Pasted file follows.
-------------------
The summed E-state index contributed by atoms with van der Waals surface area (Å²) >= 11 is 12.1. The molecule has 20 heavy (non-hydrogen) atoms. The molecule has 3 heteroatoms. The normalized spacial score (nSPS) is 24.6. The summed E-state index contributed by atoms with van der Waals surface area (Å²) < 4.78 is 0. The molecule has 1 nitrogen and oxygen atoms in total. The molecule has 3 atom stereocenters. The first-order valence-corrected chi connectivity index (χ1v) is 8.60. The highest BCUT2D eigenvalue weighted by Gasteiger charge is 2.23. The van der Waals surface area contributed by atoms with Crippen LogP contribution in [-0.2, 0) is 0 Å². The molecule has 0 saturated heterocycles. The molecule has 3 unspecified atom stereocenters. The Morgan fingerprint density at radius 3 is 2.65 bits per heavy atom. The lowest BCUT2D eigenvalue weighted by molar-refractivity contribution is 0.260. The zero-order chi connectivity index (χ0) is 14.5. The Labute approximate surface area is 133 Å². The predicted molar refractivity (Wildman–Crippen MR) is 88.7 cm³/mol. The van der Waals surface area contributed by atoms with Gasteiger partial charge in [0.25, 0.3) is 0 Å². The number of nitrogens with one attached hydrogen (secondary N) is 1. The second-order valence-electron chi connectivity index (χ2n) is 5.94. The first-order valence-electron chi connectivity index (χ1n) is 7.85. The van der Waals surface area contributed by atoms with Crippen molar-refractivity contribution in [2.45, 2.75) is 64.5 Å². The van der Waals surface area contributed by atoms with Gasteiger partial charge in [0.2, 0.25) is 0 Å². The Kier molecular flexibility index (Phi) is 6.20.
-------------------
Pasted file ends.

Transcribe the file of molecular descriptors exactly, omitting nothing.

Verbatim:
The summed E-state index contributed by atoms with van der Waals surface area (Å²) >= 11 is 12.1. The molecule has 20 heavy (non-hydrogen) atoms. The molecule has 3 heteroatoms. The normalized spacial score (nSPS) is 24.6. The summed E-state index contributed by atoms with van der Waals surface area (Å²) < 4.78 is 0. The molecule has 1 nitrogen and oxygen atoms in total. The molecule has 3 atom stereocenters. The first-order valence-corrected chi connectivity index (χ1v) is 8.60. The highest BCUT2D eigenvalue weighted by Gasteiger charge is 2.23. The van der Waals surface area contributed by atoms with Crippen LogP contribution in [-0.2, 0) is 0 Å². The molecule has 0 saturated heterocycles. The molecule has 3 unspecified atom stereocenters. The Morgan fingerprint density at radius 3 is 2.65 bits per heavy atom. The lowest BCUT2D eigenvalue weighted by molar-refractivity contribution is 0.260. The zero-order chi connectivity index (χ0) is 14.5. The Labute approximate surface area is 133 Å². The predicted molar refractivity (Wildman–Crippen MR) is 88.7 cm³/mol. The van der Waals surface area contributed by atoms with Gasteiger partial charge in [0.25, 0.3) is 0 Å². The number of nitrogens with one attached hydrogen (secondary N) is 1. The second-order valence-electron chi connectivity index (χ2n) is 5.94. The first-order valence-electron chi connectivity index (χ1n) is 7.85. The van der Waals surface area contributed by atoms with Crippen molar-refractivity contribution in [2.45, 2.75) is 64.5 Å². The van der Waals surface area contributed by atoms with Gasteiger partial charge in [0.2, 0.25) is 0 Å². The Kier molecular flexibility index (Phi) is 6.20.